Holiday Pops may raise $100,000 for charities

Sylvia Badger

December 18, 1990|By Sylvia Badger

THE NINTH annual 1990 Holiday Pops to benefit the community projects of the Junior League of Baltimore was a resounding success. Everyone left the Meyerhoff Symphony Hall in good spirits and with a song in their heart, thanks to a wonderful program by the Baltimore Symphony Orchestra and Chorus, the Children's Chorus of Maryland and soloist Alice Mack, with Edward Polochick conducting.

At Saturday's concert, Channel 2's Beverly Burke gave a lovely Christmas narration with the BSO playing in the background. What made it more special for Burke was to have her daughter, Casey, on stage with her. Mayor Kurt Schmoke gave the same narration at Sunday's concert. League president Barbara Johnson was pleased with the turnout and hopes it will exceed $100,000, which is earmarked for the League's community projects such as Woman to Woman, Second Chance, Race to Read, Adult Literacy Tutoring, Teen Outreach and several day-care commitments.

Attending the gala were Pops Gala chairwoman Joelyn Yoder; vice chair Mary Jean Herron; George and Dina Klicos, Klicos Painting Co.; Duke and Jane Kassolis, Rouse Co.; Koola and Andreas Savvakis; Pat and Chuck Sudina; Ana Maria Colwill, Trish Anderson; Helen and Mac Passano, Waverly Press; Lou and Ann Marie Manzo; Joe Babinski, Becker Group; Dick and Deborah Chambliss, BG&E; Doug and Catherine Boyne; Steve and Annette Paterakis, Automatic Rolls; and Arnie and Betty Bereson, he's president of Artforms.

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Speaking of concerts, there are two very special ones planned for this weekend. The popular "Christmas for Kids" will be at Goucher College auditorium at 4 p.m. Saturday. This 50-minute concert introduces children to the pleasures of classical music with the help of Steve Aveson, who tells stories. And there will be a visit from Santa Claus.

On Sunday, the Baltimore Choral Arts Society (BCAS) has its seventh Christmas concert at 3 p.m., also at Goucher. Something special has been added to this year's concert. BCAS will perform a work composed by 14-year-old Carrie Mallonee, a student at Friends School who studies music at Peabody Prep. She has composed a Christmas piece titled "The Caroler at my Door." The inclusion of her work marks the beginning of a yearly tradition of the BCAS performing a work by a high school student.

Call 523-7070 for tickets and information.

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Harborplace visitors had a special treat last week when Harvey Phillips, distinguished professor of music at Indiana University, came to town with his Merry Tuba Christmas Concert. Just imagine the Christmas music coming from several hundred tubas, sousaphones, baritones and euphoniums . . . Congratulations to George Nitzel, who works for La Fontaine Bleu, for winning the second annual Oyster Shucking Challenge held in St. Mary's County. Runners-up were Wayne Copsey, past winner of the national oyster shucking championship, Vinnie Walker of the Holiday Inn, and Jamie Griffin of Faidley's Seafood.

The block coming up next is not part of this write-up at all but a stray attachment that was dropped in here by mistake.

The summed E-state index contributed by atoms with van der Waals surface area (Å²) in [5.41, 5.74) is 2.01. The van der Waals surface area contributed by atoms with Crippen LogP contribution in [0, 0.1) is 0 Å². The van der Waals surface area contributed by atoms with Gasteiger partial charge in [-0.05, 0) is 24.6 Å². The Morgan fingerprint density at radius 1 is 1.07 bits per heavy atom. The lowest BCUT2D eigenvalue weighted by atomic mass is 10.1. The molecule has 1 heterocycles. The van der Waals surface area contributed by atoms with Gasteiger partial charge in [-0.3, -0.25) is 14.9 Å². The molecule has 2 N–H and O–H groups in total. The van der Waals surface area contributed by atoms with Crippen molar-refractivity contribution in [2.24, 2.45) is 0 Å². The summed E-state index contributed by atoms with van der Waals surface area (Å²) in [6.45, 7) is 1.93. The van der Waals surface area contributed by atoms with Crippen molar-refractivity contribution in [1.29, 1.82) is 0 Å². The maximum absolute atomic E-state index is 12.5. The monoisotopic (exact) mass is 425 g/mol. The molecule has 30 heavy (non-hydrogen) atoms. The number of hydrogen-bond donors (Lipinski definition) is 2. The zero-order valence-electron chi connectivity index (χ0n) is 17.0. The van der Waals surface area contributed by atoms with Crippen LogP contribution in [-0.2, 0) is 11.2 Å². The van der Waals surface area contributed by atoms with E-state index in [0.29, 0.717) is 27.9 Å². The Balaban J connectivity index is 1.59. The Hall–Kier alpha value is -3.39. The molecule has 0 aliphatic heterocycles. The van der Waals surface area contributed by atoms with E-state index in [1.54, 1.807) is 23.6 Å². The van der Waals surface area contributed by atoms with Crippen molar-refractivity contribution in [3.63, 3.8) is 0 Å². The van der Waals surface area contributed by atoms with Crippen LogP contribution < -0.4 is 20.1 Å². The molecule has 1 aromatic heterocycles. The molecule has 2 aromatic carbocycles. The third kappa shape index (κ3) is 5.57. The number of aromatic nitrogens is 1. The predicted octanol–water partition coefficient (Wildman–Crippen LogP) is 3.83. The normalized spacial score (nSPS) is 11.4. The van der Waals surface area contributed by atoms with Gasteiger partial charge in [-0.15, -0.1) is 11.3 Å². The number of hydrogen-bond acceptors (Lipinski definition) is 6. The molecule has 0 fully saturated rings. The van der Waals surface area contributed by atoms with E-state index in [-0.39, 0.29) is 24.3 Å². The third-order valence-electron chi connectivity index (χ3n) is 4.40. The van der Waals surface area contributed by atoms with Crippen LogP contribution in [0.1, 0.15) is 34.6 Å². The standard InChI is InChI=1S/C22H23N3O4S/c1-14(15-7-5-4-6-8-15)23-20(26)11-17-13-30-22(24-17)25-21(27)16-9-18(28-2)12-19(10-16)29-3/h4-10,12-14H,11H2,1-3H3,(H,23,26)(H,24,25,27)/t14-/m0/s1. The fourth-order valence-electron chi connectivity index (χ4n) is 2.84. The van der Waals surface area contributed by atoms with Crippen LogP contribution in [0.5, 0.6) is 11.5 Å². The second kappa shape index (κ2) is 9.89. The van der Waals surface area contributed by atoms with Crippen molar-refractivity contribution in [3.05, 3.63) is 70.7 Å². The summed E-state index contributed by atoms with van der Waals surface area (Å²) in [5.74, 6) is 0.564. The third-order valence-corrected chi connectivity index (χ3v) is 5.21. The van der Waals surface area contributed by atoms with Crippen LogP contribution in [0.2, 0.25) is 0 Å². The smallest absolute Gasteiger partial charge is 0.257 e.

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At noon on Thursday, Carillon bells will ring in Baltimore, thanks to the efforts of George T. Harrison, past president of Preservation Maryland. Harrison, a longtime lover of church bells, was amazed that Baltimore didn't have bells that people living and working downtown could enjoy, so he began a fund-raising campaign.

On Thursday, his dream comes true when the bronze bells, which were cast by the Petit and Fritsen Bell Foundry in the Netherlands, begin to play. The largest bell is inscribed to BG&E, because of its contribution to the cause. The bells will be played directly from the old St. Paul's organ console and electronically from prerecorded tapes. Tune in Thursday at noon and listen to a carillon of 23 bells, which will strike the hour and quarter hour and play brief concerts at noon and in the late afternoon.

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What's so special about Oscar? Well, it's a book titled "Oscar and Other Writings," which was written by adult learners in Baltimore literacy programs. Many of the authors of the book couldn't read simple traffic signs or a newspaper headline before they entered programs by Baltimore Reads. The book, $2.95, features short stories, poems and personal recollections. This is well worth the money because of the insight it gives you about the people involved in the city's literacy programs. You can get a copy at Gordon's Booksellers or by calling Baltimore Reads, 576-READ.

xTC

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